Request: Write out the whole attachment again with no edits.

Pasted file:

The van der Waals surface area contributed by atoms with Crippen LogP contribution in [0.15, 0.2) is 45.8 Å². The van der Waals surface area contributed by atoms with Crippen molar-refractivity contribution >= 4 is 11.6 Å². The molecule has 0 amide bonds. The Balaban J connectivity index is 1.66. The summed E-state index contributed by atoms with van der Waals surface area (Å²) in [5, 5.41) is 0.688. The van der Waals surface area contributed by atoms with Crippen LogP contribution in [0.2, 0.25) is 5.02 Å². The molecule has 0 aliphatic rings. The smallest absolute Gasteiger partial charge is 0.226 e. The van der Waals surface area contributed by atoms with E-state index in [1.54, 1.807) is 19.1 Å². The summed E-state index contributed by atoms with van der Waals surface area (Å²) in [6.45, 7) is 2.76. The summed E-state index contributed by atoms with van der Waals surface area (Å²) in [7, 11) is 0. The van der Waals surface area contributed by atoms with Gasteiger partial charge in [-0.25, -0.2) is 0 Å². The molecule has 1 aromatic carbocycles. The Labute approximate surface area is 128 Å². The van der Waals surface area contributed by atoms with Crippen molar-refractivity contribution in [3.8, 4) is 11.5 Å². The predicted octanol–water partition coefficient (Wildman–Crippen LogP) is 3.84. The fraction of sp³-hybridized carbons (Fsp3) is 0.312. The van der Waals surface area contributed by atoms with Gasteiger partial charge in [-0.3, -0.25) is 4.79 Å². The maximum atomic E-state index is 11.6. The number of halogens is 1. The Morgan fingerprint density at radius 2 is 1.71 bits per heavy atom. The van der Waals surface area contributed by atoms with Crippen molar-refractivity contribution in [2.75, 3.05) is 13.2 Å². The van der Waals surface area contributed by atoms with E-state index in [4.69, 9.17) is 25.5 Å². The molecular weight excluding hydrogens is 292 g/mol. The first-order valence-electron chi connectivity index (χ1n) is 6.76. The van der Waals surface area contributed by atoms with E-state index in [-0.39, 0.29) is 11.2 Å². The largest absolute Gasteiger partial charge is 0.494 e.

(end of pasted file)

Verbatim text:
The van der Waals surface area contributed by atoms with Crippen LogP contribution in [0.15, 0.2) is 45.8 Å². The van der Waals surface area contributed by atoms with Crippen molar-refractivity contribution >= 4 is 11.6 Å². The molecule has 0 amide bonds. The Balaban J connectivity index is 1.66. The summed E-state index contributed by atoms with van der Waals surface area (Å²) in [5, 5.41) is 0.688. The van der Waals surface area contributed by atoms with Crippen LogP contribution in [0.2, 0.25) is 5.02 Å². The molecule has 0 aliphatic rings. The smallest absolute Gasteiger partial charge is 0.226 e. The van der Waals surface area contributed by atoms with E-state index in [1.54, 1.807) is 19.1 Å². The summed E-state index contributed by atoms with van der Waals surface area (Å²) in [6.45, 7) is 2.76. The summed E-state index contributed by atoms with van der Waals surface area (Å²) in [7, 11) is 0. The van der Waals surface area contributed by atoms with Gasteiger partial charge in [-0.25, -0.2) is 0 Å². The molecule has 1 aromatic carbocycles. The Labute approximate surface area is 128 Å². The van der Waals surface area contributed by atoms with Crippen molar-refractivity contribution in [3.8, 4) is 11.5 Å². The predicted octanol–water partition coefficient (Wildman–Crippen LogP) is 3.84. The fraction of sp³-hybridized carbons (Fsp3) is 0.312. The van der Waals surface area contributed by atoms with Gasteiger partial charge in [-0.3, -0.25) is 4.79 Å². The maximum atomic E-state index is 11.6. The number of halogens is 1. The Morgan fingerprint density at radius 2 is 1.71 bits per heavy atom. The van der Waals surface area contributed by atoms with Crippen molar-refractivity contribution in [2.75, 3.05) is 13.2 Å². The van der Waals surface area contributed by atoms with E-state index in [4.69, 9.17) is 25.5 Å². The molecular weight excluding hydrogens is 292 g/mol. The first-order valence-electron chi connectivity index (χ1n) is 6.76. The van der Waals surface area contributed by atoms with E-state index in [-0.39, 0.29) is 11.2 Å². The largest absolute Gasteiger partial charge is 0.494 e.